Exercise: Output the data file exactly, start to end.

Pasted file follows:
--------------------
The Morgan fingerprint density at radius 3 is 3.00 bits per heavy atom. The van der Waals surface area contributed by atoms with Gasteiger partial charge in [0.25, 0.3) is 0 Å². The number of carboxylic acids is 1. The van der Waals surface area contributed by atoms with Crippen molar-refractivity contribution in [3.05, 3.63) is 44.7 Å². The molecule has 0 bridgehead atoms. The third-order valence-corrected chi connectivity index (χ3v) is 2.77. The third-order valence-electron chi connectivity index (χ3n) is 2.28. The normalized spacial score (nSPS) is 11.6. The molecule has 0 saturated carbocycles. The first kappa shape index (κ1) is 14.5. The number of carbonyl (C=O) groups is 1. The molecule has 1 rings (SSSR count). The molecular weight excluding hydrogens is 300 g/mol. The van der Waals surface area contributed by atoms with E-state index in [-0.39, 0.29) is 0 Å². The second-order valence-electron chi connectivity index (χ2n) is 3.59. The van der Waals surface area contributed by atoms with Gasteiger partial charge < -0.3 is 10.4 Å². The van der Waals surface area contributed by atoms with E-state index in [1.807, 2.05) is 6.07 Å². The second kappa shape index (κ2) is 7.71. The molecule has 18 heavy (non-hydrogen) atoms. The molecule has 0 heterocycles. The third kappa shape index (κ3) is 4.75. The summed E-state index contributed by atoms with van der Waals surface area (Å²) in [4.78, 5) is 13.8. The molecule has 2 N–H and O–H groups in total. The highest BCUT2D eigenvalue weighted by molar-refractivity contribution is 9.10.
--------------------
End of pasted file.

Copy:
The Morgan fingerprint density at radius 3 is 3.00 bits per heavy atom. The van der Waals surface area contributed by atoms with Gasteiger partial charge in [0.25, 0.3) is 0 Å². The number of carboxylic acids is 1. The van der Waals surface area contributed by atoms with Crippen molar-refractivity contribution in [3.05, 3.63) is 44.7 Å². The molecule has 0 bridgehead atoms. The third-order valence-corrected chi connectivity index (χ3v) is 2.77. The third-order valence-electron chi connectivity index (χ3n) is 2.28. The normalized spacial score (nSPS) is 11.6. The molecule has 0 saturated carbocycles. The first kappa shape index (κ1) is 14.5. The number of carbonyl (C=O) groups is 1. The molecule has 1 rings (SSSR count). The molecular weight excluding hydrogens is 300 g/mol. The van der Waals surface area contributed by atoms with E-state index in [-0.39, 0.29) is 0 Å². The second-order valence-electron chi connectivity index (χ2n) is 3.59. The van der Waals surface area contributed by atoms with Gasteiger partial charge < -0.3 is 10.4 Å². The van der Waals surface area contributed by atoms with E-state index in [1.807, 2.05) is 6.07 Å². The second kappa shape index (κ2) is 7.71. The molecule has 18 heavy (non-hydrogen) atoms. The molecule has 0 heterocycles. The third kappa shape index (κ3) is 4.75. The summed E-state index contributed by atoms with van der Waals surface area (Å²) in [4.78, 5) is 13.8. The molecule has 2 N–H and O–H groups in total. The highest BCUT2D eigenvalue weighted by molar-refractivity contribution is 9.10.